At 85-years-old, Alda Gamm thought she had overcome all of life’s challenges. Keeping busy as a regular volunteer at her local church, avid baker and exercise enthusiast, she wasn’t one to let her age slow her down. Having a long life filled with love from her family, and the occasional gardening session with her eight grandchildren, Alda was very content with life and always on top of her health.

Near the end of the year in 2013, Alda began to notice blood from her rectum from time to time. At first she didn’t think anything of it and brushed it off as strange, but not alarming. When it happened to her about a dozen times she knew she had to consult a physician about her odd and sudden symptom.

After seeing her primary care physician, she scheduled a colonoscopy to investigate the issue further. “I had my appointment on Nov. 25 with Daniel Rodiles, M.D.,” says Alda. “I remember the exact date because it just happened to be my birthday.” Shortly after her colonoscopy, Alda received her results and was diagnosed with rectal cancer.

Colorectal cancer is a term for cancer that starts in either the colon or the rectum. Colon cancer and cancer of the rectum nearly always begin as benign polyps – a growth that starts in the inner lining of the colon or rectum and grows toward the center, which slowly develops into cancer. Signs and symptoms of colorectal cancer may include blood in the stool, a change in bowel movements, weight loss and feeling tired all the time.

After having her birthday take a turn for the worse, Alda knew she had to figure out an effective treatment plan as soon as possible. In her search for treatment she found Imad Shbeeb, M.D., medical director, colorectal surgery program, MemorialCare Todd Cancer Institute, Long Beach Medical Center, and decided to entrust him with her care. After a thorough consultation with Dr. Shbeeb, Alda decided to move forward with robotic-assisted surgery to remove her cancer.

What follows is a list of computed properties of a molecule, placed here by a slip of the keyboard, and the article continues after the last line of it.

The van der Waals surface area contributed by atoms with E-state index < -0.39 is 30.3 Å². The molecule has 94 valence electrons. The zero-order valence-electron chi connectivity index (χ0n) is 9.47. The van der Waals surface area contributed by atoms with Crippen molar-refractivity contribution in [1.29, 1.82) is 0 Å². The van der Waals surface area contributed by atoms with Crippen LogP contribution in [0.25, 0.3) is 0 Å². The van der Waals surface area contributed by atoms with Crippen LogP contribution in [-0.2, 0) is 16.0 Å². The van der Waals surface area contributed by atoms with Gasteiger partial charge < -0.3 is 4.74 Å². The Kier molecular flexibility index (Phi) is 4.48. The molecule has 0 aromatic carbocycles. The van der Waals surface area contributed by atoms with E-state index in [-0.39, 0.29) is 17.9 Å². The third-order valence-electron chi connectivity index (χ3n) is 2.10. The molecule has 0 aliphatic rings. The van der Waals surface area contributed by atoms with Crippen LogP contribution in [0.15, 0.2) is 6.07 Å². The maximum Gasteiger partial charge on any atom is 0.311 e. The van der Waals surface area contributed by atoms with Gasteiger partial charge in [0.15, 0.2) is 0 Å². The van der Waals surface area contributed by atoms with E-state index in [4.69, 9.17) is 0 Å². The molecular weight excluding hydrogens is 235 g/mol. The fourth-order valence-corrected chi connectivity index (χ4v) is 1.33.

Through robotic-assisted surgery, a surgeon has increased visualization, dexterity, precision and control of their procedure, which is performed through small 1–2 cm incisions. During an operation, the surgeon sits at a console in the surgical suite and directs the robotic arms to perform the surgery. As a result of the minimally-invasive approach, surgery patients experience less post-operative pain, reduced trauma and blood loss, less scarring, shorter hospital stays and a quicker recovery.

Just three days after her surgery Alda was out of the hospital with no pain and only mild discomfort. “I kept having to be told to take it easy because I felt so good, that I went about my days as usual,” says Alda. “My surgery was so successful and painless that I felt like I didn’t have much to recover from.”

After her surgery it was time for the second stage of her treatment. Wanting to find an option that was less invasive than radiation therapy, and closer to home, led Alda to Jonathan Blitzer, M.D., oncologist, MemorialCare Todd Cancer Institute, Long Beach Medical Center.

Under Dr. Blitzer’s care Alda was prescribed six sessions of chemotherapy over the course of 12 weeks. Taking a relatively mild dose of Xeloda® each day during treatment, Alda was able to make it through her chemotherapy with little to no side-effects.

“I’m so grateful that this whole process turned out to be so easy,” says Alda. “It helped me stay positive throughout my treatment and recovery. Dr. Shbeeb and Dr. Blitzer took excellent care of me and I can’t thank them enough.”

Alda is now back to her normal routine of meticulously tending to her garden, volunteering at church and baking delicious treats. Her care team has been closely monitoring her health and according to all of their testing there has been no sign of recurrence.